The governor wants Alaskans to have “unfettered access” to lands and waters. He will likely spend a lot of our money in court trying to achieve this. Before everyone gets too excited, we might all want to ask what exactly that means? Who gets access to submerged lands and what are they? What exactly are navigable waters and who gets to use those? And why is the federal government managing land in Alaska in the first place?
Submerged lands are the lands beneath river beds and lakes and the lands under some tidal waters extending three miles out from the shoreline. Control over submerged lands is important when developments like building bridges and docks are being considered, or mineral extraction or transport below the lands is contemplated. Unless you are involved in this kind of development, submerged lands are probably not a big concern.
Access to submerged lands also extends to the high-watermark. You can get out of a boat onto a beach or sandbar but you will need to abide by whatever rules apply to the land beyond high-watermark including no trespass orders. Guides who have been told they cannot take clients “onto submerged lands” have most likely been told those clients cannot depart from the submerged land and go elsewhere if adjacent land is private.
Depending on the location of the submerged lands, control may lie with either the state or federal governments. If the water body is navigable, title passed to Alaska at statehood. If it is non-navigable, the federal government retained title. Neither scenario grants residents “unfettered control” over anything and nor should it. Waters are a common good and need to be regulated as such for the benefit of all. If we value the quality of our parks and public lands and waters we should be careful what we ask for when it comes to de-regulation.
The governor, and recent editorials in the Fairbanks and Anchorage papers, all reference the 2019 Sturgeon USSC decision and the Alaska National Interest Lands Conservation Act (ANILCA) and seem to conclude that federal control over submerged lands is now history. A thorough reading of those documents indicates something more complicated, and navigability status contributes to that complexity.
Herein lies part of the state’s problem. State and federal standards for determining navigability are different. The federal standard is fairly conservative and connected to commercial uses while the state has a very expansive criterion. Under Alaska’s interpretation, waterways which have never been used for any kind of commerce may still be designated navigable. This may be a reasonable interpretation for some waterways in Alaska however until both parties agree, title may remain with the federal government if they believe the waterway is non-navigable, and many rivers remain to be adjudicated. Reaching agreement on navigability may be lengthy and expensive.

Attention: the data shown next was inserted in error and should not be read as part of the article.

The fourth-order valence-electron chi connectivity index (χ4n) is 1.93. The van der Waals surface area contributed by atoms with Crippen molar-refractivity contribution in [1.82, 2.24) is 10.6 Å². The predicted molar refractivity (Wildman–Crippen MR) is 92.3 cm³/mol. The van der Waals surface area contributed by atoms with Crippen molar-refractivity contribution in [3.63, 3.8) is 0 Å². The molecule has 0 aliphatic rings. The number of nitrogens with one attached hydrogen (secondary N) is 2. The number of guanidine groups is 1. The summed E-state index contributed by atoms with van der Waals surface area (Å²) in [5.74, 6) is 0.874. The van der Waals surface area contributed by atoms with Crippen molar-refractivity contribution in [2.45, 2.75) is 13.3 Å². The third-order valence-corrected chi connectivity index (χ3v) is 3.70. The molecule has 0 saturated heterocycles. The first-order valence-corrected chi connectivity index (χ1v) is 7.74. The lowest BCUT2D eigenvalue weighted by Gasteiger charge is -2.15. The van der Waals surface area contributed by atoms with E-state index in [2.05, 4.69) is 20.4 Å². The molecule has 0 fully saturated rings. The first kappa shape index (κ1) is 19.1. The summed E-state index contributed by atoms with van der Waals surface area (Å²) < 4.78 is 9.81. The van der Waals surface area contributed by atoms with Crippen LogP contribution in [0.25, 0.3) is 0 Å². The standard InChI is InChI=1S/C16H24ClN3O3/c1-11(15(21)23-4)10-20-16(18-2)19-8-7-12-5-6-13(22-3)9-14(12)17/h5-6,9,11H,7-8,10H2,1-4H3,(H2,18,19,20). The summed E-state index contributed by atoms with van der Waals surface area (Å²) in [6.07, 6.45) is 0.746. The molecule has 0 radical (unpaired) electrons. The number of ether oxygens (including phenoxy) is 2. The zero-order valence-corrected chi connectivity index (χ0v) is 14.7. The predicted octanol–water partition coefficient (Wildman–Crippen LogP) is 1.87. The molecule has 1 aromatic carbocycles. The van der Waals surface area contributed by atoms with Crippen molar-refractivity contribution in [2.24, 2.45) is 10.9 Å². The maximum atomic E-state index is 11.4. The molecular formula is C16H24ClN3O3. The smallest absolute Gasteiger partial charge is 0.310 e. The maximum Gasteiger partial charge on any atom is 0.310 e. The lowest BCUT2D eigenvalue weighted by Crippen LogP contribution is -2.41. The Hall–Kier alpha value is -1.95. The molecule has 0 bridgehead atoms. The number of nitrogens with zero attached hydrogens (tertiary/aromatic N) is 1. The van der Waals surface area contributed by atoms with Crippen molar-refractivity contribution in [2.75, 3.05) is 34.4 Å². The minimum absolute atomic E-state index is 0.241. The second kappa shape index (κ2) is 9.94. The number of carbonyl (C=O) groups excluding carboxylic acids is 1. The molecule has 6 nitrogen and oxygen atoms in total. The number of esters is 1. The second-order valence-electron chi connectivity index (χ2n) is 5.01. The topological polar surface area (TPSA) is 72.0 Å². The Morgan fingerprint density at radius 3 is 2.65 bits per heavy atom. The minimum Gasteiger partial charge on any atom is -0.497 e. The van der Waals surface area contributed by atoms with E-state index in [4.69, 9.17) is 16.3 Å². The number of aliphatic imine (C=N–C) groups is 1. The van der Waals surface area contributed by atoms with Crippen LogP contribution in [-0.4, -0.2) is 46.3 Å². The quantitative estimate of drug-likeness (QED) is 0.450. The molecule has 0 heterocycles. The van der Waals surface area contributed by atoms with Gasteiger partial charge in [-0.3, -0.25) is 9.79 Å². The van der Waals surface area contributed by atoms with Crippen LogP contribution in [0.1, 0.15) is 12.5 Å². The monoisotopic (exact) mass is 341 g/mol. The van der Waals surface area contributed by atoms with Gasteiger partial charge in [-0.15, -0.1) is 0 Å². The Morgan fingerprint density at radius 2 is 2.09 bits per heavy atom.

But there is another issue to consider. The state cannot simply order the federal government out of Alaska. They own land and have legal obligations here regarding management. Neither the governor nor the News-Miner mentioned the Katie John or McDowell (1989) litigation. The Anchorage Daily News gave Katie John a few words and then quickly moved on. In case we have all forgotten, the Katie John litigation spanned almost 30 years and began because of the state’s failure to provide for Native subsistence fishing needs.
McDowell brought us federal management on public lands and non-navigable waters in 1990 because state subsistence law conflicted with Alaska’s Constitution and placed Alaska in non-compliance with ANILCA. Katie John extended that management to some navigable waters in 1999. Let us be clear: the USFWS is not managing Alaska fish and game by choice. They were sued in order to force them to implement Title VIII of ANILCA. While navigable waters within Alaska’s national parks may be exempt from Park Service regulatory authority, this does not apply to the Departments of Interior and Agriculture who must regulate subsistence hunting and fishing because the state proved itself unable to do so.
Perhaps the governor thinks if he ignores subsistence nobody will notice, but certainly some Alaskans would prefer that federal management authority continue until such time as the state is able to comply with Title VIII of ANILCA and properly protect Native and rural resident subsistence rights. Many Alaskans would likely prefer that nobody has “unfettered access” to Alaska’s lands and waters until the subsistence issue is addressed. Management is expensive. If we cannot afford to do it right then we must seriously consider before taking it on.
Jenny Bell-Jones is chair emeritus of the Department of Alaska Native Studies and Rural Development at the University of Alaska Fairbanks. This work represents her opinion and not that of the department.